Kerima Lorena Tariman, who died on August 20 in a clash between the New People’s Army and the Philippine military in Negros Occidental, is remembered not just for her revolutionary work, but for her literary works. She was, after all, a poet.
Tariman, 42, was taking up Philippine Studies when she became managing editor of the Philippine Collegian, the student publication of the University of the Philippines (UP) Diliman, from 1999 to 2000. Before this, she was the publication’s culture editor.
While she was doing research on peasant communities, soldiers arrested her in Isabela in Northern Luzon. She was eventually released on bail and then cleared by the court two years later.
Before college, Kerima attended the Philippine High School for the Arts as a creative writing student. Kerima had already been critiquing books and films, sometimes using the pseudonym Marijoe Monumento, for Pinoy Weekly. Her poems also appeared in the Sunday Inquirer, the Manila Chronicle, and Dyaryo Filipino.
In 2017, she published her last poetry collection, Pag-aaral sa Oras: Mga Lumang Tula Tungkol sa Bago (Reflections on Time: Old Poems about the New), which CNN Philippines named as one of the best books by Filipinos in 2018.
Filmmaker Ilang-ilang Quijano translated one of Kerima’s poems, “Salaysay at Kasaysayan (Narrative and History)” from the same collection.
“Someone said that that society itself is the bigger detention cell and that’s the reason I am still struggling to be emancipated,” Kerima once said, as quoted by her father Pablo Tariman on Facebook.
One of Kerima’s published works for the Philippine Collegian included the essay “Talakayang-Buhay o ‘Panitikang Saksi’ ng Pambansa-Demokratikong Kilusan,” which was published on August 3, 1998. The publication remembered Teriman for her work as a “poet, researcher, journalist, and revolutionary, who fought for her husband’s freedom when he was arrested in February 2011.”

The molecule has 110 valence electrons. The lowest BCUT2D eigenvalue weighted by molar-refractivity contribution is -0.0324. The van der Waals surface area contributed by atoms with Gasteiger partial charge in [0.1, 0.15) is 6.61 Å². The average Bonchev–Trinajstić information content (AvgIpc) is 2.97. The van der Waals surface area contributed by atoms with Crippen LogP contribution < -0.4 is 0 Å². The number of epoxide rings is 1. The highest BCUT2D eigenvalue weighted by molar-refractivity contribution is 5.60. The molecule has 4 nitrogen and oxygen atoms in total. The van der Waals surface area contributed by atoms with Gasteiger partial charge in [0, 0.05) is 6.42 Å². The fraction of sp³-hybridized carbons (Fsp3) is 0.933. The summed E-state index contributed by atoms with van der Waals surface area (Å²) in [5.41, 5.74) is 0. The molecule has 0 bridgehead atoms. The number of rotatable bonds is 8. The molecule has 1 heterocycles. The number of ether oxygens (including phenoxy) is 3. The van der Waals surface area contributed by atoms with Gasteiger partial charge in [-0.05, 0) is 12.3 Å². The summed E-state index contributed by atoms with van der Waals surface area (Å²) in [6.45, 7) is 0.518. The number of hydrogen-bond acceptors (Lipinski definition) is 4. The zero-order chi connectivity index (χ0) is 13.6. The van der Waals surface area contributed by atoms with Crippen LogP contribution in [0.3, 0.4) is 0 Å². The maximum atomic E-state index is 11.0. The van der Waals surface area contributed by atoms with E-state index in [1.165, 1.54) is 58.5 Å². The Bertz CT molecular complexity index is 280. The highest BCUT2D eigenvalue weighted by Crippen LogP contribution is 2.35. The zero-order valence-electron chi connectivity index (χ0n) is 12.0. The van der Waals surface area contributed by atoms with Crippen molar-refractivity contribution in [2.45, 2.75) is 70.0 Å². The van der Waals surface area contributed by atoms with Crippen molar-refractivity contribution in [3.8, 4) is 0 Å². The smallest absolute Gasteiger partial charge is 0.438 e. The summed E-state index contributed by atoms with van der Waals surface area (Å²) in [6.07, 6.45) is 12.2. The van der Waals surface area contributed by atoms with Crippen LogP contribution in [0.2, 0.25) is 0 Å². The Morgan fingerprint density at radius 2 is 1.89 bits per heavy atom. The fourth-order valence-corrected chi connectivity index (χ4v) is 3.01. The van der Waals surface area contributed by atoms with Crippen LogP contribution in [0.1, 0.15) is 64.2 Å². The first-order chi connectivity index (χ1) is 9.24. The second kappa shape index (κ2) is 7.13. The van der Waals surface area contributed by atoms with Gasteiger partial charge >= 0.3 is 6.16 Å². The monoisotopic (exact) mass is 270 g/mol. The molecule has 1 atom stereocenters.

Her father, Pablo, shared on Facebook Saturday, August 21, a passage from one of Kerima’s poignant essays. She had written about her harrowing experience fighting for the freedom of her musician-husband, Ericson Acosta, who was a political detainee. The essay was written in 2001 while she was in Ilagan, Isabela.
“The first time I went to the countryside to integrate with farmers, government troopers tried to show me firsthand how fascism, counterinsurgency, and psychological warfare work. As if to make sure I don’t forget, they gave me a minor grenade shrapnel wound, and a major, lingering fear of any man with a golden wristwatch who’d seem to loiter in public places to watch me,” she wrote.
“First to see me in jail was my father, a really anxious Pablo Tariman. Everyone knows he’s never the activist. He could only turn to his Pavarotti records whenever he’s down,” Kerima added.
Kerima’s mother, Merlita Lorena, was also a political detainee during the Martial Law years and among those awarded compensation for human rights abuses. Merlita was also a poet and writer.
One of Merlita’s most notable poems about Kerima is called “Aki Ko,” meaning “Child of Mine” in Bikolano.
Poet Marne Kilates translated this into English:
Pablo also shared a beautiful piece about his daughter, titled “29th of May,” a tribute to the day Kerima was born and the life she led growing up. He also shared a photo of Kerima at two years old.
On August 22, Pablo posted another photo and a piece about Kerima on Facebook, titled “Infant in my Mind,” grieving the death of his second daughter.
The Philippine Collegian also released a 2012 interview between Kerima and Sarah Raymundo, where Kerima said that “when one creates art without being apologetic about its political implications, one is actually being quite ethical.” – Rappler.com